Saturday, 22 February 2014

D&D 40th Anniversary Blog Hop Challenge + Day 22

Inspired by D&D!
22. First D&D-based novel you ever read?

Dragonlance? I mean, that was a sanctioned AD&D setting and I devoured the novels, bought the modules and painted the Draconians (from the Grenadier miniature range). Created by Tracy Hickman and Margaret Weis (for TSR), Dragonlance was released when I was beginning to play D&D. There is some discussion that George R.R. Martin's Song of Ice and Fire series is similar in many ways to Dragonlance. The former is definitely more adult! Which is better? Though I’d sooner give a child Ursula Le Guin’s A Wizard of Earthsea than Harry Potter, they both have their place.

I read a lot during my childhood. Some of it was not for kids. I remember buying Congo when I was nine - hey, it had a gorilla on the front cover! Some of the books I read as a young teen were ok enough then but unenduring horrible now. David Eddings' Belgariad is an example of that sort of fiction. However, David Gemmell (RIP) is still a good read. I bought the Dragonlance movie because of nostalgia and ouch, it was awful. I’ve read so much science fantasy, my brain must have a library of tomes shelved somewhere gathering dust. My favourite would have to be The Hobbit. It opened up a whole new world and I’ve been amazed by J.R.R. Tolkien’s works since I was eight. The Hobbit is also the first novel I read to my daughters, followed by The Lion, the Witch and the Wardrobe.

A few years ago I read The Complete Chronicles of Conan and the entire collection of Fafhrd and the Gray Mouser stories, back to back, because I was on a mission (of sorts). I then read all the Elric (Stormbringer) books. By the time I got through those, I had forgot what I was looking for. Perhaps it was to understand what I may have missed when I was younger. When I was watching Conan or Tarzan (Greystoke) in the early 1980s, I knew nothing of Robert Ervin Howard or Edgar Rice Burroughs. Later, I would discover them through Appendix N. in the Dungeon Masters Guide.

Ha! Gotcha! No… Jack Vance, Roger Zelanzy, Fritz Lieber, Michael Moorcock, Marion Zimmer Bradley, Hugh Cook, Douglas Adams, Robert Rankin and a host of other authors came to me through my friends (ok, mostly gamers) and an innate desire to read stories of heroic fantasy. Tales of characters that face danger head-on and explore the opportunities that come with growing up. Oh, and some dragons thrown in for good measure! If you ever lent me a book, I thank you. If I ever lent you one, could you finish reading it and give it back please? I may want to share it with someone else, or at least discuss what you thought about it.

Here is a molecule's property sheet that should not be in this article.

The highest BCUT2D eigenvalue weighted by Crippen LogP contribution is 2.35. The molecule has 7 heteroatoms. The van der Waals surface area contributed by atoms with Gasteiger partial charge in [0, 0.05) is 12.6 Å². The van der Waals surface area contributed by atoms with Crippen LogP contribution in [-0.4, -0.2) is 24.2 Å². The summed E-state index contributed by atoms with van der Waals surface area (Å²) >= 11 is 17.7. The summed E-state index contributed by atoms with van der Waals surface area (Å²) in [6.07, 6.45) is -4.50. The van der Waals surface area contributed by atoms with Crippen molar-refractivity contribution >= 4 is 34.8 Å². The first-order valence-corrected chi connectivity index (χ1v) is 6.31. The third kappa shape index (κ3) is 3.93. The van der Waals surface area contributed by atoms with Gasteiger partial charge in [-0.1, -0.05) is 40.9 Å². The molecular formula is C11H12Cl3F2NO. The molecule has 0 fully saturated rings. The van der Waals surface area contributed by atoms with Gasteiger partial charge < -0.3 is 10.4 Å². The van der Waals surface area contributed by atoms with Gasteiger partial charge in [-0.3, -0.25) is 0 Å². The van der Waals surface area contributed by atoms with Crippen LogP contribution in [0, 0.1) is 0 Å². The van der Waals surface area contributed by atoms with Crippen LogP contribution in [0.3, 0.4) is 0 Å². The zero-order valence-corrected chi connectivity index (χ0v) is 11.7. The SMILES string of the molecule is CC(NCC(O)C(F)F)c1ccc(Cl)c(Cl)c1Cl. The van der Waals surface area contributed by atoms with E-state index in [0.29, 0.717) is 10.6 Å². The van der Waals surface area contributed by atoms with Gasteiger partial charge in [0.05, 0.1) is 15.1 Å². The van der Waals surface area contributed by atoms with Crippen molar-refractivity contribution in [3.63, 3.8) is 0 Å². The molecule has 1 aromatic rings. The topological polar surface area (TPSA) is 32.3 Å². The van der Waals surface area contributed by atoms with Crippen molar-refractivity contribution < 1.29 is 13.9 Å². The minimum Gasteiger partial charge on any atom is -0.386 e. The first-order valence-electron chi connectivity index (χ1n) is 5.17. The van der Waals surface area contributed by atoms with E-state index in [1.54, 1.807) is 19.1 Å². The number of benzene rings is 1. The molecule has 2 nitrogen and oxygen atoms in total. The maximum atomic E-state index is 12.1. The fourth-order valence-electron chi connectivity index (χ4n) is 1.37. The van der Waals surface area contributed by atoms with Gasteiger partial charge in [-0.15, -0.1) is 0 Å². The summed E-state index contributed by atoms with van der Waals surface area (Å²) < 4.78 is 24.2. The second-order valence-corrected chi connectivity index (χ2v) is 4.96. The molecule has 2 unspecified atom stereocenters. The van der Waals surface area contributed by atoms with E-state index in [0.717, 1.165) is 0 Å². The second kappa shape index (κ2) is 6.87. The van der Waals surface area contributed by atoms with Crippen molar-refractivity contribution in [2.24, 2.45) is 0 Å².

I’m a huge Terry Pratchett fan and his books just scream D&D to me. One of the few authors I know my dad read also, because he was given some Discworld books when he was diagnosed with cancer. He found them humorous and recommended them to me, not realising I’d been a dedicated fan since The Colour of Magic. It was good to know he enjoyed them. My dad loved British humour and introduced me to The Goon Show and Monty Python when I was a boy. March 5th will mark twelve years since his passing.

I actually read The Light Fantastic and The Colour of Magic around the same time as Dragonlance and I believe our Dungeons & Dragons games were closer to Discworld than Krynn. I was introduced to Bravd and Weasel before I met Fafhrd and the Gray Mouser. Perhaps this is where it comes full circle? A novel that parodies classic fantasy works (some of which already packed with humour) and is also influenced by the authors own experience as a DM? I'd certainly recommend reading Terry Pratchett if someone asked for a D&D-based novel.

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